freelance

Five Indispensable Lessons I learned about running a freelance business

You need a vision

A vision informs your goals.  Your vision might change over time, but it is good to have one.  If you are wondering aimlessly with no vision, then you have no mission or goals.

freelance
Freelance is not easy!

When I began Dfwfootball.net, my vision was to make the website the “ESPN of football in Dallas-Fort Worth.”  In some ways, that vision still holds true, although I never actually wrote it down.  Now, my vision for that website is something that’s not quite as grandiose.

When you have a vision, you know where you need to go with your business.  Then, you can implement the goals and tasks it takes to get there.

Persistence is Key

One thing is for sure, you are not going to get to the top overnight.  That’s called winning the lottery.  Building a freelance business takes lots of time and effort and long hours even.  Darren Rowse said in a video that he held at least three jobs, at the same time, before Problogger became a big hit.

It’s just not going to happen overnight.  Content can go viral fast, but becoming a successful business takes effort and patience.

Networking is the nucleus

I have gained more ground by networking than almost anything else.  Networking online; networking offline, it doesn’t matter.  The best way to find fellow collaborators and clients is to network.  The methods may be different, but the same is true for all of us.

Networking also takes time, but you can be efficient.  Go to as many conferences or meetups as you can.  It’s not always possible, so I recommend going to the ones that are free to the public.  I attended one last year in Conway, AR where I lived and met a lot of great folks whom I have since become linked to via social media, etc.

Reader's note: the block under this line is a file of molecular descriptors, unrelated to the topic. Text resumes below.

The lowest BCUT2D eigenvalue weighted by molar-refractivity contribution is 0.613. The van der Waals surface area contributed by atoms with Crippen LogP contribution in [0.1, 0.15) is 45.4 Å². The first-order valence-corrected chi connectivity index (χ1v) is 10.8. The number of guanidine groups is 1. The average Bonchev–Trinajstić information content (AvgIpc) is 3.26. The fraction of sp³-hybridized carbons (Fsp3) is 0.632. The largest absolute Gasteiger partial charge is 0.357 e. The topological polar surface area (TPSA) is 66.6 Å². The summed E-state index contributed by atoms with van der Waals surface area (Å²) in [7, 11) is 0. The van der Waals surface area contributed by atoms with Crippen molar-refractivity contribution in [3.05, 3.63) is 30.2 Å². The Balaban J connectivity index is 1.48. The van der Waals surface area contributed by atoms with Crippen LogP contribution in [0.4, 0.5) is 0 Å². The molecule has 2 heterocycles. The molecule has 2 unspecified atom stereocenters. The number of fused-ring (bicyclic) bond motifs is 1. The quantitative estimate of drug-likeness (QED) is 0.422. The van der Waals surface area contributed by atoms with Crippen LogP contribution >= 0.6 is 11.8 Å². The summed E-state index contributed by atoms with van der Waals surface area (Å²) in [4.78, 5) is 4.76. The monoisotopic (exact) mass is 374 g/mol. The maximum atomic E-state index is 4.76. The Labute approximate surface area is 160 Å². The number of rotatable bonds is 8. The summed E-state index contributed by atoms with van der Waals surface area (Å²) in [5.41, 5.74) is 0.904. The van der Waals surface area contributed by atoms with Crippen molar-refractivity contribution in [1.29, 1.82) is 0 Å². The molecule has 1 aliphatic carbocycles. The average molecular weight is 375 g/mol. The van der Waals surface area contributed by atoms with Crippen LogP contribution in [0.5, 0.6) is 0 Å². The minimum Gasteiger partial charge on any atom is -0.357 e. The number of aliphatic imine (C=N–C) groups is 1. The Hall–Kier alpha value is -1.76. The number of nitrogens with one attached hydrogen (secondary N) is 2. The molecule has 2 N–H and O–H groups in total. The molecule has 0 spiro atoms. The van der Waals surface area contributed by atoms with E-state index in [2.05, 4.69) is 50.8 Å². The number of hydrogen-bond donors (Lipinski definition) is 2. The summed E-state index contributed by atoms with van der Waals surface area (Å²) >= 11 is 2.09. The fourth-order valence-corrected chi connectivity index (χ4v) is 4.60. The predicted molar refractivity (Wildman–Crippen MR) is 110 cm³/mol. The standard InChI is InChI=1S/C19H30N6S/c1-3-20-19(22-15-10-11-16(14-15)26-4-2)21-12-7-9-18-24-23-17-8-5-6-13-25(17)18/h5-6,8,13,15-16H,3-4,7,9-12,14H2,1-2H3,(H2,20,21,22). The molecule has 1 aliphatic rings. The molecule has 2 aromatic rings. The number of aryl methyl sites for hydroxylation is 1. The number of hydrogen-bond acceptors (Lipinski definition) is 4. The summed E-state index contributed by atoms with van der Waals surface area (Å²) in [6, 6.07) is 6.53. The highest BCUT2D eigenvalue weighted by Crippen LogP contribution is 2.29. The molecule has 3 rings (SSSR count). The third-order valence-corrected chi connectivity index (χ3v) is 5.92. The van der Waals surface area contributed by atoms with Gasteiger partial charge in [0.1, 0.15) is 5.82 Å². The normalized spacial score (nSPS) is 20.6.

Use your social media tools.  I have seen projects become reality through the collaboration of people who communicate regularly through Twitter, Facebook and Linkedin.

Failure will happen

Failure will happen somewhere along the road.  It might be your first try at running a freelance business.  You may mess up a project or make a client mad.  You might fail to make enough money.

However, don’t let failure be the reason you don’t try, or, even worse, the reason you stop trying.  The future may depend on us being a freelancer in some instance.  The regular, normal job is ceasing to exist (http://www.chrisbrogan.com/the-future-of-work/).  We are becoming an economy of freelance labors.  Everyone is learning that they are bringing something to the table.

I remember my first jaunt in to freelance work.  Utter failure.

If you don’t learn how to fail, then how will you learn how to succeed?

Communication is priority

Some entrepreneur are learning they need to write.  Blogging has become an essential element of running a business.  Speech is another element of communication.  Your customers are your community, and community is the base for the word communication.  If you want to build a community of customers, you need learn how to communicate.

There are so many platforms to communicate in this day in time.  You don’t have to master all of them, but you certainly need to know how to navigate many of them.  That is why companies are paying people money to consult, manage or establish social media campaigns.

Companies have been building websites for years now as well as other more traditional marketing materials.

You have to learn to communicate your message to the customer and hear from the customer all of his or her feedback.  Companies who fail to do this, especially listening to customers, will have a harder time in the next 25 years.

Marketing has become a two-way street for companies as customers have made use of the platforms they have to use such as blogs, Facebook, Twitter and Youtube (just to name a few!).

What things have you learned running a freelance or small business?

Shama Kabani has shared hers.

Photo Credit: Mat Honan

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